Bid dismissed … chief opposition whip Warren Entsch. Photo: Alex Ellinghausen / Fairfax
The Senate has voted down a bill to legalise same sex marriage.
The bill, co-sponsored by Labor Senators Trish Crossin, Carol Brown, Louise Pratt and Gavin Marshall was defeated by 41 votes to 26.
All coalition Senators, several Labor Senators – including Communications Minister Stephen Conroy – and Democratic Labor Party Senator John Madigan voted against the bill.
The nine Green Senators, independent Nick Xenophon and many Labor Senators including Senate leader Chris Evans and Finance Minister Penny Wong voted for the bill.
Liberal Senator Sue Boyce, who earlier today spoke in favour of the bill, was absent from the chamber, informally paired with Labor Senator and same sex marriage supporter Joe Ludwig.
While Labor Senators had a free vote on the issue, coalition Senators were bound to vote against it.
Meanwhile, Opposition Leader Tony Abbott has all but dismissed Liberal MP Warren Entsch’s bid to put civil unions on the federal political agenda.
Mr Abbott said today that the dust should be allowed to settle after the same-sex marriage votes in parliament this week, adding that civil unions were more a matter for state parliaments.
Mr Entsch – the chief opposition whip – wants couples of the same gender formally recognised as partners and told ABC Radio today that he had the civil unions bill in his drawer, ready to go.
”I’ve indicated to Tony [Abbott] that we need to have a sit-down and have a chat and I’m looking forward to doing that at some time in the near future,” Mr Entsch said.
”I know that a lot of colleagues are very particularly keen in having a look at this.”
Mr Abbott told reporters in Canberra today that he speaks to Mr Entsch ”all the time” on ”all sorts of issues”.
”I’ve known for months and months that he’s got a draft bill on this,” he said.
But while the Opposition Leader said he would continue to have a ”dialogue” with Mr Entsch, he appeared to pour cold water on the civil unions proposal.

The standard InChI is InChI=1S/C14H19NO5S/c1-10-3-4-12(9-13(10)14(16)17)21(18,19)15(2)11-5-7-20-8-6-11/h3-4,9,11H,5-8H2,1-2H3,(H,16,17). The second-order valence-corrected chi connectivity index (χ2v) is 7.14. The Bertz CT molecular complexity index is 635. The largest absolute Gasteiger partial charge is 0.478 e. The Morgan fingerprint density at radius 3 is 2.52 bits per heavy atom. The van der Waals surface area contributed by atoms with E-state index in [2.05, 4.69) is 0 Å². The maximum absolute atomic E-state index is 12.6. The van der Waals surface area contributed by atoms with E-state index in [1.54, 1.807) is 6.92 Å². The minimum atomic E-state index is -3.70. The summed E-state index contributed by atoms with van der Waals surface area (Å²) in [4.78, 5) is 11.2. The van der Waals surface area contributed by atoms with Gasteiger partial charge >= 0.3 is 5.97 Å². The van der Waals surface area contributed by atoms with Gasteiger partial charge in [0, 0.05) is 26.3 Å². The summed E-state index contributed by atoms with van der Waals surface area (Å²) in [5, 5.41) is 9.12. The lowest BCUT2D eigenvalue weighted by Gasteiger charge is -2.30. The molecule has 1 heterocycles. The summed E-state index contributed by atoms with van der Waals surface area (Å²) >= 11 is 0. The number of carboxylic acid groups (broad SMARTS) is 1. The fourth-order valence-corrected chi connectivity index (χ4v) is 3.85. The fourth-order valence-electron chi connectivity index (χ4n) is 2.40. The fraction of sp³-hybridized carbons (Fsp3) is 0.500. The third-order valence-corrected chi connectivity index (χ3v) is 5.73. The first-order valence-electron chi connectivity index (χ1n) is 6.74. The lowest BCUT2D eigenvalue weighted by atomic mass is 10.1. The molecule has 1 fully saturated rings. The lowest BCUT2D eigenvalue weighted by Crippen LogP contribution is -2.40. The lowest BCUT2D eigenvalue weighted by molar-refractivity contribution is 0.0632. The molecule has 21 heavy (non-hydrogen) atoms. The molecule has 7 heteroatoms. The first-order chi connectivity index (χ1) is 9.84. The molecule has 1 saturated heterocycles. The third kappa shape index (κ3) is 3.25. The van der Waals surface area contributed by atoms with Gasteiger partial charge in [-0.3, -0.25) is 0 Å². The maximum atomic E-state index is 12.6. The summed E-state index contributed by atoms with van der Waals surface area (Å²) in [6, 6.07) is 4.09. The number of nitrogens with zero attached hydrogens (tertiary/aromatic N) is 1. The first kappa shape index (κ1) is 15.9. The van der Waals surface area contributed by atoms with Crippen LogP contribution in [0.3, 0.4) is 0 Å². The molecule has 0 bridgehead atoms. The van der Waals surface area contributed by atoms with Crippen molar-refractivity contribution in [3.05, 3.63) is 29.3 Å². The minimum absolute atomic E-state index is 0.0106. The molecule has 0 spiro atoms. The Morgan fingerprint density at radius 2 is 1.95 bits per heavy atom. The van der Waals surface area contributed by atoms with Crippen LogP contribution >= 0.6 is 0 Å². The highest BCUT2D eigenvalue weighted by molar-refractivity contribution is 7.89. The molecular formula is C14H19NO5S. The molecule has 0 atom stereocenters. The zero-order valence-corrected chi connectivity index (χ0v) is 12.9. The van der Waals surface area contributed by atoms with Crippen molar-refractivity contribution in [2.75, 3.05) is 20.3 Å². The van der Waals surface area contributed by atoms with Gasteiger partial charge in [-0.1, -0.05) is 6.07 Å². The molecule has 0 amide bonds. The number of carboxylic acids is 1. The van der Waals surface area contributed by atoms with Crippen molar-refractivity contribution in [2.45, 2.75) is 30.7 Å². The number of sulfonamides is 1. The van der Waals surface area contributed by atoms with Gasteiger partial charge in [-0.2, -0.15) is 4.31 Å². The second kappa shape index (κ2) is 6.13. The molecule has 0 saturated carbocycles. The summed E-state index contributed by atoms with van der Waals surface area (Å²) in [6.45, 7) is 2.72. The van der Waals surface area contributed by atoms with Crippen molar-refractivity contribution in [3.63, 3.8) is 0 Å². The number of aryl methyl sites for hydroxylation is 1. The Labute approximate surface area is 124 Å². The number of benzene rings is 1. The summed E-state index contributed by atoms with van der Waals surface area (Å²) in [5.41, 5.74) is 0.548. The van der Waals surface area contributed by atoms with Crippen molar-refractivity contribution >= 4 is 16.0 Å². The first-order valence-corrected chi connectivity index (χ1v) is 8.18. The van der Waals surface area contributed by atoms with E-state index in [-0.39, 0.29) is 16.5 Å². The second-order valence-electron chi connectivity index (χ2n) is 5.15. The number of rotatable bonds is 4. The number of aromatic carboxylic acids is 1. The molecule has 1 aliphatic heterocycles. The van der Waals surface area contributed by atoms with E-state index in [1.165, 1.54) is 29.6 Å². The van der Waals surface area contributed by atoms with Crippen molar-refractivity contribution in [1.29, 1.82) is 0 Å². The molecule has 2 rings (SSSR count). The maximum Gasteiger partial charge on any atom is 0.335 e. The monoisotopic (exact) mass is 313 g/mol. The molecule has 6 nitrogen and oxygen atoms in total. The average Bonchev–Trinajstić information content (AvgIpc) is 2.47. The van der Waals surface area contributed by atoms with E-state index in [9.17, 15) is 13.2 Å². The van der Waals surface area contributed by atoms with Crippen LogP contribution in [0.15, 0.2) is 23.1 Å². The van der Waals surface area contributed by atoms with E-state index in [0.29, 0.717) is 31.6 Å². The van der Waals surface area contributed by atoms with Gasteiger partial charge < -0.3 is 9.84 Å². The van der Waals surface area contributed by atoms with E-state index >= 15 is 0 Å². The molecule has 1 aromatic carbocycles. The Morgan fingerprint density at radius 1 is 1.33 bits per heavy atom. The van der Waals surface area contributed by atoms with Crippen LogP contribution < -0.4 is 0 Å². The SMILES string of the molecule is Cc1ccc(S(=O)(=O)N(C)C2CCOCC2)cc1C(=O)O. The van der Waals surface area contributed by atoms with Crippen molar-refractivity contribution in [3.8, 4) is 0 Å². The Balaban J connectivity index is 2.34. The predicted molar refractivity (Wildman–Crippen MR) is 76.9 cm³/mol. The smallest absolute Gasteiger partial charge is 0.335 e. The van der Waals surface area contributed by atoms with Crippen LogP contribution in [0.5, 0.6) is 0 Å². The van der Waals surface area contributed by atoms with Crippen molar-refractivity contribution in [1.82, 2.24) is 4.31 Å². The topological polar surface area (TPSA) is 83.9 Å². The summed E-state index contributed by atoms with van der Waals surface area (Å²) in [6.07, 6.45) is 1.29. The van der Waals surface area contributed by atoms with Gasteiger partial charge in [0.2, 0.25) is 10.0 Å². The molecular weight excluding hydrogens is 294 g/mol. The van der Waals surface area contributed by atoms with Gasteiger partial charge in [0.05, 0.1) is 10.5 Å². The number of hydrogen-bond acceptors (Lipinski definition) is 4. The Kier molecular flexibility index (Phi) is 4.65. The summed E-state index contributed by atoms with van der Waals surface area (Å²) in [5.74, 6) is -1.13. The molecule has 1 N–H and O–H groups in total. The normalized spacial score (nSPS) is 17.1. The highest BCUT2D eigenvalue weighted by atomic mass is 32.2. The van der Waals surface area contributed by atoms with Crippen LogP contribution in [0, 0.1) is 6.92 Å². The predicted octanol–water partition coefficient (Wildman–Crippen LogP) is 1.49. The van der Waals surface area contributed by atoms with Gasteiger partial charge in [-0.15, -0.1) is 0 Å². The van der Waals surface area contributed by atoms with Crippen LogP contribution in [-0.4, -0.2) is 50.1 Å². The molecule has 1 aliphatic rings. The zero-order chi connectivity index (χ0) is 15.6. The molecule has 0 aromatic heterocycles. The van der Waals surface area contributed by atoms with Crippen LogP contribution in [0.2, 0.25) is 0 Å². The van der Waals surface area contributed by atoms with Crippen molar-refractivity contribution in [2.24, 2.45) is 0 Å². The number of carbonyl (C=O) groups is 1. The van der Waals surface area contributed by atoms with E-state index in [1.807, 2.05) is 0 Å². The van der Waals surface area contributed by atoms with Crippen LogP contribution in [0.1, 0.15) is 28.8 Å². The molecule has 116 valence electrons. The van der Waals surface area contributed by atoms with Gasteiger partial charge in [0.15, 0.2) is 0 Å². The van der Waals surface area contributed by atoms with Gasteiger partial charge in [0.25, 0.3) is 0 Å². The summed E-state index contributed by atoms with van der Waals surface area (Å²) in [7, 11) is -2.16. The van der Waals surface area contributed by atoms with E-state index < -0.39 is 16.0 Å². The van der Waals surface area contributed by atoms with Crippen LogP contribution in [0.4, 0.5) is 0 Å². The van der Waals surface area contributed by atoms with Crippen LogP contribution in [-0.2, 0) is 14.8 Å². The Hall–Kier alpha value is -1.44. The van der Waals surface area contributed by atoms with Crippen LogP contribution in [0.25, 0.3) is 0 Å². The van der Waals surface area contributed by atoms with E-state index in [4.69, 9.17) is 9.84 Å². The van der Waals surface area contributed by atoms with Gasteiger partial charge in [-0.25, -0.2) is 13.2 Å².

”We really should let the dust settle on these parliamentary votes before we rush off and do something else,” Mr Abbott said.
Mr Abbott added that the ”constitutional prerogatives of the Commonwealth” were in the field of marriage and that civil unions should be the prerogative of the state parliaments.
He also said that the Coalition would not change the policy it took to the 2010 election – which was not to change the Marriage Act.
”We are never going to be a party that says one thing before an election, and does the opposite afterwards,” Mr Abbott said.
But the Opposition Leader – who has not given Coalition MPs a conscience vote on gay marriage – said he accepted there were a range of views on the issue, including within the Coalition.
”I am a bit conflicted myself on this issue,” he said.
”I’ve had some lively and a times, heartfelt discussions with my sister Chris [who is a lesbian] on this subject.”
Earlier today, Greens deputy leader Adam Bandt urged Mr Entsch not to go ahead with plans to introduce a civil unions bill, arguing it is would be a step backwards.
”It will entrench two tiers of love,” he said.
Yesterday Labor MP Stephen Jones’ same sex marriage bill was voted down in the lower house, 98 votes to 42.
As Liberal senator Cory Bernardi’s views on same-sex marriage garner intentional attention, Mr Abbott confirmed that he personally found Senator Bernardi’s comments repugnant.
”Yes I do – and the fact that Cory is no longer a member of the shadow frontbench demonstrates that he did the wrong thing in every sense.”